Education Opinion

Verdict on School Reform in D.C.

By Walt Gardner — September 17, 2010 3 min read
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Although the primary election on Sept. 14 in Washington D.C. was billed as a contest between Mayor Adrian Fenty and Council Chairman Vincent Gray, in actuality it was a referendum on Schools Chancellor Michelle Rhee. That’s because the differences between the two candidates on the ballot ultimately came down to their views on her leadership of the troubled school district. Rhee made this clear when she unabashedly campaigned for Fenty, who had appointed her soon after he was successful in getting legislation passed that eliminated D.C.'s elected school board and gave him full control on June 1, 2007.

To understand the reasons for Gray’s decisive victory in the primary, which is tantamount to election in D.C., it’s necessary to take a step backward. It was only in 1973 that the District became self governing, even though Congress still reviews all legislation passed by the council and oversees the budget. At one time, the District had a vibrant black middle class and decent neighborhood schools. But when middle class blacks moved to the suburbs, the District and the schools began to change. Today, most of the District’s public schools are segregated, with all of the pathologies associated with this status.

Enter Adrian Fenty. Upon taking office in January 2007, he moved quickly and decisively to make school reform a top priority. By appointing Rhee, he knew exactly what he was getting. Despite her limited teaching experience and zero experience running a school, Rhee possessed what Fenty wanted. At a press conference shortly after her appointment, Rhee said: “I know what the obstacles are in these systems that are not conducive to effecting change.” Little did teachers know that they were the “obstacles.”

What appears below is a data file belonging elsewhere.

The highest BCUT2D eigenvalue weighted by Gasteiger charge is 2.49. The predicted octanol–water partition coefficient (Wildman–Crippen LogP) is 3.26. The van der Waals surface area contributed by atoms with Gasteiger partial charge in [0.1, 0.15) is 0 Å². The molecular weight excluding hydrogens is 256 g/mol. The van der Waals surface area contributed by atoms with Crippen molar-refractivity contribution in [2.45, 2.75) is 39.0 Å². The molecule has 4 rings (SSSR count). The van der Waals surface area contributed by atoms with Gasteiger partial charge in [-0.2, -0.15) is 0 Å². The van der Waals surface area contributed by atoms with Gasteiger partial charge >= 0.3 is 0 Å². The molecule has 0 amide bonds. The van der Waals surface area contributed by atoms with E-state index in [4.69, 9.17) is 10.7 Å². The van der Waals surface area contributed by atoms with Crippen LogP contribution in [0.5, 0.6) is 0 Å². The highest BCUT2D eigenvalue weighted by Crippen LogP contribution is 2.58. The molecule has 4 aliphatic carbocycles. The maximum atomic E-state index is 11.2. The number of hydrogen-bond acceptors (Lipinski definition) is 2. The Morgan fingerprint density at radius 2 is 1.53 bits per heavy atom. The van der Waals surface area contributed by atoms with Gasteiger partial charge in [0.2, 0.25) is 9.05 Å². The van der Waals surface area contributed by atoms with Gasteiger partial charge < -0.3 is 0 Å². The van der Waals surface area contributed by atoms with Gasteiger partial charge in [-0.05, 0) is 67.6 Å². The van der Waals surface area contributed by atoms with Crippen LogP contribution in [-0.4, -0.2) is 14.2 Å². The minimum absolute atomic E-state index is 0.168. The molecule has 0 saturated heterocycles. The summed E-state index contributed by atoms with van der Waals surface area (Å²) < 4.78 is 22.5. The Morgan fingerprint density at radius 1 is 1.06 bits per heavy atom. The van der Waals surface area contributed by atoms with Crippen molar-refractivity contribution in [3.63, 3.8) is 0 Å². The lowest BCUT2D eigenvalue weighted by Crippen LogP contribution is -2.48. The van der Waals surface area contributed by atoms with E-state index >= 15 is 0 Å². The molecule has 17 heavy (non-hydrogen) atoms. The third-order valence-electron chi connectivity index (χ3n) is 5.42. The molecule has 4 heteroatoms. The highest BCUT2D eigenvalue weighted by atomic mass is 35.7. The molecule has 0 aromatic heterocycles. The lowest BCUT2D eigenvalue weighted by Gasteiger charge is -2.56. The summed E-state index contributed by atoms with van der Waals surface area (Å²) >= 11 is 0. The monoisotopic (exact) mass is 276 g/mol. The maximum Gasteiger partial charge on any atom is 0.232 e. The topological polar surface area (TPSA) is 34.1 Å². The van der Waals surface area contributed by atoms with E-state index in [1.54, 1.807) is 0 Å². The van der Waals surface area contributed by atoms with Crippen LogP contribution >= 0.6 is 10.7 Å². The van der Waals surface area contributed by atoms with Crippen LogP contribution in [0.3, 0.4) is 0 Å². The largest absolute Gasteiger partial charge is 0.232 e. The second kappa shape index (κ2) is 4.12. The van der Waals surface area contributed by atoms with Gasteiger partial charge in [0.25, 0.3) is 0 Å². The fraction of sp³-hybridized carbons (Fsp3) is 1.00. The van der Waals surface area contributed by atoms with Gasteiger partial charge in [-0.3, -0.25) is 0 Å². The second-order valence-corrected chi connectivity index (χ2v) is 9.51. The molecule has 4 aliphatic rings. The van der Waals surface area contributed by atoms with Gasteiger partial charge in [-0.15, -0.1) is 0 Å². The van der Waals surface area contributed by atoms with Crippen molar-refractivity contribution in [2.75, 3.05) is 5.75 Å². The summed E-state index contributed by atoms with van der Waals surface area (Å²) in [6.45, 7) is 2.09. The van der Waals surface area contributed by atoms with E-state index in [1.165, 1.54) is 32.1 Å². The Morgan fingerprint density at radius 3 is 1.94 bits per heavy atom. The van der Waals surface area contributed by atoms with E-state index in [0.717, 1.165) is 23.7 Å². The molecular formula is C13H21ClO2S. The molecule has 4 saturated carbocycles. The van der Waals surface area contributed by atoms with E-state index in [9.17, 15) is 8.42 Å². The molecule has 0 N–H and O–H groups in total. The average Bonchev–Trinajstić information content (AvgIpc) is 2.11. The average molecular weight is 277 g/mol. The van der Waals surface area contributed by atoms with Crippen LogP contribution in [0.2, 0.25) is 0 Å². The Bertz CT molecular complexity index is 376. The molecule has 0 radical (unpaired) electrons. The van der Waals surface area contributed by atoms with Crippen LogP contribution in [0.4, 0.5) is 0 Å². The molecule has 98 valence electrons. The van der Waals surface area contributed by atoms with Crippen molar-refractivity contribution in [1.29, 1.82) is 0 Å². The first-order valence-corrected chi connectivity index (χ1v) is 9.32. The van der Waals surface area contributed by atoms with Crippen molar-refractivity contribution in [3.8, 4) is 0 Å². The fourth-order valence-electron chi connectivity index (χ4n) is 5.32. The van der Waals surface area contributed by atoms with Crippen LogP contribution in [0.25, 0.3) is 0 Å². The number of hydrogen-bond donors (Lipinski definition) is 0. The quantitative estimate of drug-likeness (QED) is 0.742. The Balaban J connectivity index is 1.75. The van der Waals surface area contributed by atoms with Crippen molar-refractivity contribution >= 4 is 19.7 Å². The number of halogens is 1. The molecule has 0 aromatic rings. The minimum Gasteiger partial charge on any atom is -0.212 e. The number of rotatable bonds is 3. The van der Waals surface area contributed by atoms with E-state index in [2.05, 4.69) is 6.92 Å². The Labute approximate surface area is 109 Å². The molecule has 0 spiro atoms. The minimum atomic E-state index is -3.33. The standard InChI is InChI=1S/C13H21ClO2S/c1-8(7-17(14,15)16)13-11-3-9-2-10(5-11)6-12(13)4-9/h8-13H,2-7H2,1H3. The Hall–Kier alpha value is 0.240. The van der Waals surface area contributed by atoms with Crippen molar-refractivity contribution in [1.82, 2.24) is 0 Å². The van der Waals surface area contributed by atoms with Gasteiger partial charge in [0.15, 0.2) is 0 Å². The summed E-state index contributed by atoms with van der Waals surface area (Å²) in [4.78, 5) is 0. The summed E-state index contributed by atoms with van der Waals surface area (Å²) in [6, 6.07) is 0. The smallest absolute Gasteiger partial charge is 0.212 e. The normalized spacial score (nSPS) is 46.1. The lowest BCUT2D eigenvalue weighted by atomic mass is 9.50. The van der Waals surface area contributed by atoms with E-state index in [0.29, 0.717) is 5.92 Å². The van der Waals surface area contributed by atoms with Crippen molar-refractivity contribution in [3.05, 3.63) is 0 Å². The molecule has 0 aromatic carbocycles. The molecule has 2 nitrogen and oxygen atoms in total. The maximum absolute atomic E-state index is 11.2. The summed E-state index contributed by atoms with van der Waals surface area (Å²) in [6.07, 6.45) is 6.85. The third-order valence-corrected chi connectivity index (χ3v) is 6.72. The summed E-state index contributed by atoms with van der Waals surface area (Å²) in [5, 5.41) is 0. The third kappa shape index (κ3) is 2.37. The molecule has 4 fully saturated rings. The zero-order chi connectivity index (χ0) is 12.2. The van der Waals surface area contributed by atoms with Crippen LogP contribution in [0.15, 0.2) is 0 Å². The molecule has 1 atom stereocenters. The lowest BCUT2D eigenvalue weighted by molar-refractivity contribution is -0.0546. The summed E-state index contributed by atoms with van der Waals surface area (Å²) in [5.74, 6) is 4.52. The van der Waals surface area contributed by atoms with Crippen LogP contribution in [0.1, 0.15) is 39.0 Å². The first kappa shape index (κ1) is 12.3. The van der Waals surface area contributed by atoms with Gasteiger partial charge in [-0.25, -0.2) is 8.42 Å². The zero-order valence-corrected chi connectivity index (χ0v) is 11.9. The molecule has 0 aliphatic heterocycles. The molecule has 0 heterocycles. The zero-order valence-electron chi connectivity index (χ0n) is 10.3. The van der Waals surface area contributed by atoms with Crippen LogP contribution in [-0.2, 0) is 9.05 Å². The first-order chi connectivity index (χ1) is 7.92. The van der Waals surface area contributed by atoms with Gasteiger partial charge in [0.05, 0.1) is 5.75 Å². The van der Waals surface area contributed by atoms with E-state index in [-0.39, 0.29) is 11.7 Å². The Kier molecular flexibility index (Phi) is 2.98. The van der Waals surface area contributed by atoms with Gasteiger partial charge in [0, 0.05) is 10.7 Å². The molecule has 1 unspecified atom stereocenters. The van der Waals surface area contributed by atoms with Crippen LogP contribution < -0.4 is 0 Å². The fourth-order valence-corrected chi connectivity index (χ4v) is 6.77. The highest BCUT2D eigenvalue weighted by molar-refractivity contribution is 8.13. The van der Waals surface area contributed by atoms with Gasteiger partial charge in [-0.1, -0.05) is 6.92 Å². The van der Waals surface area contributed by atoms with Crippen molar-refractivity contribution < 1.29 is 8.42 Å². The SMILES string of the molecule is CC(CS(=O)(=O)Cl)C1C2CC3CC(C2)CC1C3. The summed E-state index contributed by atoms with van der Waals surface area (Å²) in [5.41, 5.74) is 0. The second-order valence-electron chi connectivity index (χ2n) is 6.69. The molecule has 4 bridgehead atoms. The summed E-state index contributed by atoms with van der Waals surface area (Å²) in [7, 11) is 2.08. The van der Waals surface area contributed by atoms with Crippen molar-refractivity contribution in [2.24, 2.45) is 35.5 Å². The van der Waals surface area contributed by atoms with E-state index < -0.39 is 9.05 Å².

The rest of the Rhee story has been so well chronicled by the media that it’s redundant to recite details. But what emerged unambiguously from the outset was Rhee’s tough confrontational style. Her supporters maintain that this characteristic was precisely what was called for in a school district that was sorely in need of improvement. But there is a difference between frankness and bullying. Even the Washington Post, which has been in her corner from the start, wrote in an editorial on Sept. 10 that perhaps her style has been counterproductive (“Kinder, gentler reform at D.C. schools?”).

After all, other large districts have made substantial improvement under leaders who saw teachers in a far different light and treated them accordingly. For example, Thomas Payzant ran the Boston schools from 1996 to 2006, and Carl Cohn led Long Beach, Calif. schools from 1992 to 2002. These two recognized the importance of getting teachers to buy into their vision for reform, rather than shove reform down teachers’ throats. They were not softies by any means, but they realized that killing morale is counterproductive. Their treatment of teachers was the antithesis of Rhee’s.

When voters went to the polls in the District, they were well aware of the implications of their vote. Fenty made it abundantly clear that he would retain Rhee if he won. Gray refused to be pinned down, but it was assumed that Rhee would either leave or be replaced if he won.

There are several interpretations for the primary results. One is that voters saw the putative education miracle as a mirage. They correctly attributed gains in test scores to changes in demographics, rather than to Rhee’s policies. Since 2000, the District’s population has increased by 16,000. Whites have grown from 30 to 40 percent of the total, while blacks have decreased from 60 to 54 percent. Changes in the socioeconomic backgrounds of students translate into test scores.

Another interpretation is that blacks felt betrayed by Fenty’s arrogance. His accomplishments in reducing crime, improving transportation and opening new recreation facilities were not enough to overcome their sense of exclusion from the decision-making process in the schools. They recognized that a vote for Fenty was a vote for Rhee. They were not about to do that.

What happens now? It’s still not clear whether Rhee will stay or go. The odds seem to be on her leaving because many voters who supported Gray did so in the belief that his victory would mean her departure. What is not in question is that the District’s schools are badly in need of improvement. How to do so in a less divisive way is the task at hand. The first step for Gray will be the choice of a new chancellor who has profited from Rhee’s mistakes in dealing with teachers and parents. Brass knuckles need to be replaced by a helping hand. Teachers are not the enemy. That’s a lesson Rhee never learned.

The opinions expressed in Walt Gardner’s Reality Check are strictly those of the author(s) and do not reflect the opinions or endorsement of Editorial Projects in Education, or any of its publications.